Of all the anime series that we assumed would never see an English release, Future Boy Conan was the main candidate. Yet, here we are and while we are several decades late to the party, it’s certainly been worth the wait.
Originally aired on Japanese television back in 1978, it told of events of the then future of 2008, where humanity has created ultra-magnetic weapons that shatter the tectonic plates and tilt the Earth on its axis.
Killing billions in an instant, whole continents sink beneath the sea and humanity nearly becomes extinct.
The series itself then picks up twenty years later, where survivors live on an island thinking they are all that is left of humanity. With these being an old gentleman simply called Grandpa and the uniquely tough and upbeat Conan.
It’s not long after the series starts that we are introduced to a girl called Lana washed up on a beach. Quickly followed the forces of a mysterious land called Industria. That will literally hunt her down to the ends of the Earth, or what’s left of it, to secure the secrets of solar power from her grandfather, Dr. Briac Lao..
So begins Conan’s adventure, as he tries to aid and protect Lana from the power-hungry minions of Industria and making a bunch of wonderful friends along the way.
What’s unique about Future Boy Conan as a series is just how well paced it is in terms of the story. Yes, it is technically a 26 episode series but the way the story is told makes it more of a 13 hour movie. There really is very little fat to speak of when it comes to the plot and clearly shows why Hayao Miyazaki would go on to be such a narrative powerhouse in anime.
This is one of the key points of this series; it marked the first time that Hayao Miyazaki sat in the director’s chair for an anime, and that alone from a point of cultural history makes it rather noteworthy.
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Miyazaki wasn’t the only major creative talent on the series either, as Yoshiyuki Tomino worked on it as a storyboard artist, though more of that a bit later.
Another major aspect to this series is that despite it being released back in 1978, the animation is surprisingly solid throughout, something this Blu-ray release only helps to emphasize.
When it comes to how many other creative works and artists Future Boy Conan has inspired over the years, the list is almost endless. From Yoshiyuki Tomino and his work on Xabungle, which according to Hiroyuki Imaishi was Tomino’s attempt to capture the magic of Conan despite him feeling he failed (hence why it is called “the bungle”). In turn, Imashi’s love of Xabungle was one of the main creative driving forces behind Gurren Lagann as well. So all of that can be traced back to Conan.
You also have other artists and directors such as Shinji Aramaki and Kenji Kamiyama citing Conan as a formative work. Not to mention Yoshikazu Yasuhiko’s excellent Giant Gorg, which owes a lot to Conan in terms of its structure and pacing.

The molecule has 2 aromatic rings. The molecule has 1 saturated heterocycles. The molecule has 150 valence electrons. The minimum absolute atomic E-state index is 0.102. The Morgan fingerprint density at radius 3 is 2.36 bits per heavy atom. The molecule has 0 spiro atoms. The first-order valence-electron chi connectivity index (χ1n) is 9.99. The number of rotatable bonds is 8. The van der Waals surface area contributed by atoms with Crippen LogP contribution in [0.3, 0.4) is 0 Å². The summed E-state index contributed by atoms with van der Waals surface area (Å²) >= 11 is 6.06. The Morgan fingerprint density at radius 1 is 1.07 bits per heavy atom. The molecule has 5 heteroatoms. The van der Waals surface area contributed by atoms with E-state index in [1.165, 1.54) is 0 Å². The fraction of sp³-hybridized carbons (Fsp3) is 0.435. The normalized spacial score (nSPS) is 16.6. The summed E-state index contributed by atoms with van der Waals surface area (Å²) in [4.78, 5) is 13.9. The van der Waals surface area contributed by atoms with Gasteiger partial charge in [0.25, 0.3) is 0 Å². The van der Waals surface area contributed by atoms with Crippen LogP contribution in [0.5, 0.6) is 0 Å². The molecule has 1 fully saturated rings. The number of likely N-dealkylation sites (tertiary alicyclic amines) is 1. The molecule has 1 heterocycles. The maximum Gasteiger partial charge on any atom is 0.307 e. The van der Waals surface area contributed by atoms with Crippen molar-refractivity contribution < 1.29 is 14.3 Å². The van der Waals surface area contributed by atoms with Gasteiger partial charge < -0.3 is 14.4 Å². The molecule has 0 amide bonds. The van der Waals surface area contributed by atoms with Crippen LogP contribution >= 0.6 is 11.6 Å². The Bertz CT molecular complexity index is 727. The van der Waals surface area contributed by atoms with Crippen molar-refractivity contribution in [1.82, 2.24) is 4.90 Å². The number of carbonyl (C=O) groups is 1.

Which brings me on to why Conan took more than four decades to get an English release, and that’s down to the book it was based on.
Specifically, Future Boy Conan was meant to be an adaptation of The Incredible Tide by Alexander Key. However, that book is rather pessimistic in tone and Miyazaki changed a great deal of the story and approach when he made Conan, to the extent that it is an entirely new and separate work.
Understandably, Alexander Key was not best pleased with what Miyazaki had done to his book and had his estate block the release of the anime in English for decades.
Personally, I am just grateful that whatever stars and planets aligned to make this happen finally did so. Future Boy Conan is a brilliant work in its own right and one I have loved for as longs as I have watched anime. So to have it available in an official capacity and on Blu-ray no less is something I genuinely cannot enthuse about enough.
Apart from the excellent audio and video quality on this release, we also have an all-new English dub available, and the set comes with a nice little artbook with design sketches from the series.
That said, the release is a pretty barebones one but considering how long we have all waited to finally get Future Boy Conan, this is an entirely moot point.
Overall, Future Boy Conan is one of the best anime ever made. Not only on its own merits as a great and hugely fun series that demands to be binged watched, but also its ongoing cultural legacy and how it has helped shaped anime storytelling over the fast four decades. While Miyazaki may be lauded for his films, Future Boy Conan is easily his best anime work by far.
Disclosure: Shout! Factory sent me a copy of this Blu-ray set for the purposes of this review.
Read my Forbes blog here.